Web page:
God Loves You the Most
Medium: Alternative photographic method
cyanotype on Aiko's Sakamoto Heavyweight-AI-224B
Size: 12.5” height x 12.5” width
Date: June 2022
Unblunted Mind
Medium: Alternative photographic method
cyanotype on Aiko's Sakamoto Heavyweight-AI-224B
Size: 12.5” height x 12.5” width
Date: June 2022
The Promise of Light
Medium: Computer-designed laser-cut Plexi printing plate, decorative papers, on Kozoshi Natural Extra Heavyweight-M-0206-#3-80gsm
Size: 24” height x 18” width
Date: June 2022
The Cost of Believing
Medium: Computer-designed laser-cut Plexi
printing plate, decorative papers, on Kozoshi
Natural Extra Heavyweight M-0206-#3-80gsm
Size: 12.5” height x 12.5” width
Date: June 2022
PD Packard Contact Email pdpackard@pdpackard.com Website www.pdpackard.com
Fricka Jones - Artist, Designer, Imagineer, Writer, Editor, Collaborator, Support maricooh@gmail.com patriciajones.crevado.com
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A Conversation with Helen Hiebert November 24 2014

We met Helen Hiebert back in the early '90s, in SoHo, NYC at Dieu Donné Papermill , and have since watched her blossom into truly a paperwoman extraordinaire. In our conversation below, we discuss handmade paper with Helen, who has cultivated a solid reputation as an educator, artist, writer and champion of the art of paper. Enjoy her musings on handmade paper, altitude, and insight on her techniques, as well as what new paper goodies she is offering this time of year! PCI: What first attracted you to papermaking? HH: The fact that I could make paper from the ground up. I was involved in a community garden in NYC when I first learned to make paper at Dieu Donné Papermill, so I was learning about growing plants for the first time. When I discovered papermaking, I was intrigued by the fact that I could grow and make the raw material, and then continue working with it by making art. PCI: Would you say your approach to papermaking is more scientific or do hope to achieve a certain aesthetic goal? Do you aim to create your papers as a base for your artwork? HH: To answer the first part of that question, I think I do both: I have an experimental approach to working with abaca – testing its strength and ability to become translucent and shrink in relation to various things I interject into the process (embedding string and wire for example, or nailing wet sheets to a board, thus interrupting and altering the drying process). But when I am working on a particular project, like Mother Tree or The Wish, I do have an aesthetic goal, and I choose from my reportoire of techniques to order achieve these goals. And to answer the second part of the question: I do not see myself as making papers as a base for my work but as the material that I’m most likely to work with.
The Wish, installation by Helen Hiebert. The Wish, installation by Helen Hiebert.
The Mother Tree, installation by Helen Hiebert. The Mother Tree, installation by Helen Hiebert.
PCI: How have traditional Asian papermaking methods influenced your papermaking? HH: A trip to Japan in the late 1980’s inspired my interest in handmade paper. I saw handmade papers in shops and was struck by the light filtering through the traditional shoji screens at the inn where I was staying. This was not a paper trip, but rather a trip to visit my father who was working in Japan, so it was purely inspirational. But that trip became the beginning of my career! Upon my return to NYC where I was living, I began looking for ways to return to Japan to learn papermaking. I remember visiting an out-of-the-way bookstore and purchasing Sukey Hughes book "Washi", and I think I purchased Tim Barrett’s book around that time. When I was researching ways to travel to Japan (i.e. an income stream) I discovered Dieu Donné Papermill and volunteered there for a short time. Then I became Program Director and worked there for six years. I never went back to Japan (not yet at least) and I learned all about Western papermaking and creative papermaking techniques. PCI: We absolutely love this video of children learning papermaking at Dieu Donné, as featured on Sesame Street! Spot Helen @ 00:25, 00:39, and 1:47. The other artist is Robbin Ami Silverberg, who now runs her own papermill in Brooklyn. PCI: How has your growing knowledge of papermaking influenced how your work has evolved? HH: I’m not sure this is an answer to your question, but I would expand it to include all of the paper arts. I have a fascination with graphic design and product design, and I’m always looking at materials and products and thinking about how they might translate in paper. I’m also obsessed with techniques that other artists are discovering, and I don’t think that the potential of paper has been fully explored. I’m more concerned with expressing my ideas through paper (and other materials) rather than expanding my knowledge of papermaking, although I’m certainly influenced by what I see and discover.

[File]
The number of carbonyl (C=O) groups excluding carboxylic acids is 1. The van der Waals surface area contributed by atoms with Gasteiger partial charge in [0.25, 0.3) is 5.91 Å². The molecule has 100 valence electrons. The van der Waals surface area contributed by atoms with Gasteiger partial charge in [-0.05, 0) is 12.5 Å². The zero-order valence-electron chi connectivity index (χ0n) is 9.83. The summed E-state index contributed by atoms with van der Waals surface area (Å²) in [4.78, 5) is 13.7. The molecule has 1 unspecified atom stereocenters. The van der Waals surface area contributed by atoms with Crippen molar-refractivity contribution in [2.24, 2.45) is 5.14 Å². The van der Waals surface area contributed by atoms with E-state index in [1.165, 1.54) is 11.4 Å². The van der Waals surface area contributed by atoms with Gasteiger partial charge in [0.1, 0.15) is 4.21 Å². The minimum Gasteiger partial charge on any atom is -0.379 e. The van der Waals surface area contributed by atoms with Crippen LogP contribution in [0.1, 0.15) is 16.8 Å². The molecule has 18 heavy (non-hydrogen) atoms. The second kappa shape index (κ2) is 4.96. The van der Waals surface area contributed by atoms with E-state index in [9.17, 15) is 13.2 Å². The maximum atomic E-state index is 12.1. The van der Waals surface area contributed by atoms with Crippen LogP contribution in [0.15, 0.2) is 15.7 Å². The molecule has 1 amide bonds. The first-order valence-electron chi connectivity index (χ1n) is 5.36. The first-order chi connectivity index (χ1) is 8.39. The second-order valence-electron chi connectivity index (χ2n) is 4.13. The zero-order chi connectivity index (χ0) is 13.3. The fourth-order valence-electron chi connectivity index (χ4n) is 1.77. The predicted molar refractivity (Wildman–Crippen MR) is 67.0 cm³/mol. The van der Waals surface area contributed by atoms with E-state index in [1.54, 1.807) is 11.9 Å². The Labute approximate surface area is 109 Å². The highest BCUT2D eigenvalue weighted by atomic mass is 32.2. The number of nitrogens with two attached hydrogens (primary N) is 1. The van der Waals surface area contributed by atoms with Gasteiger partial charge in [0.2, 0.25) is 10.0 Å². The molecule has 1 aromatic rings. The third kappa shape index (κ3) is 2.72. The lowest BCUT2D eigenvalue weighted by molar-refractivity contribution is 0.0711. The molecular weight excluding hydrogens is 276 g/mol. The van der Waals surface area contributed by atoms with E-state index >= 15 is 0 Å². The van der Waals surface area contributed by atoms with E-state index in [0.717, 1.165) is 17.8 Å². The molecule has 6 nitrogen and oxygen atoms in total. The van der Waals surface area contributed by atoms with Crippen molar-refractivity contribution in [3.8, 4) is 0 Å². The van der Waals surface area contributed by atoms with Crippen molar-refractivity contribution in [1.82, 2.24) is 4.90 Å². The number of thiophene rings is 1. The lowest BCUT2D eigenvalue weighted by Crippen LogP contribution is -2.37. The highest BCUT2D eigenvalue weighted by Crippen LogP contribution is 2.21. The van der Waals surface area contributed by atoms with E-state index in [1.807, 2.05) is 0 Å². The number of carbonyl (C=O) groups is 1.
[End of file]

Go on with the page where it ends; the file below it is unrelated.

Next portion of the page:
http://paperconnection.com/laurelai-designs 100 x 100 Paper Weavings #51; © 2013 Helen Hiebert Studio, Paper Connection’s Laurelai Design series & Hark! Handmade Paper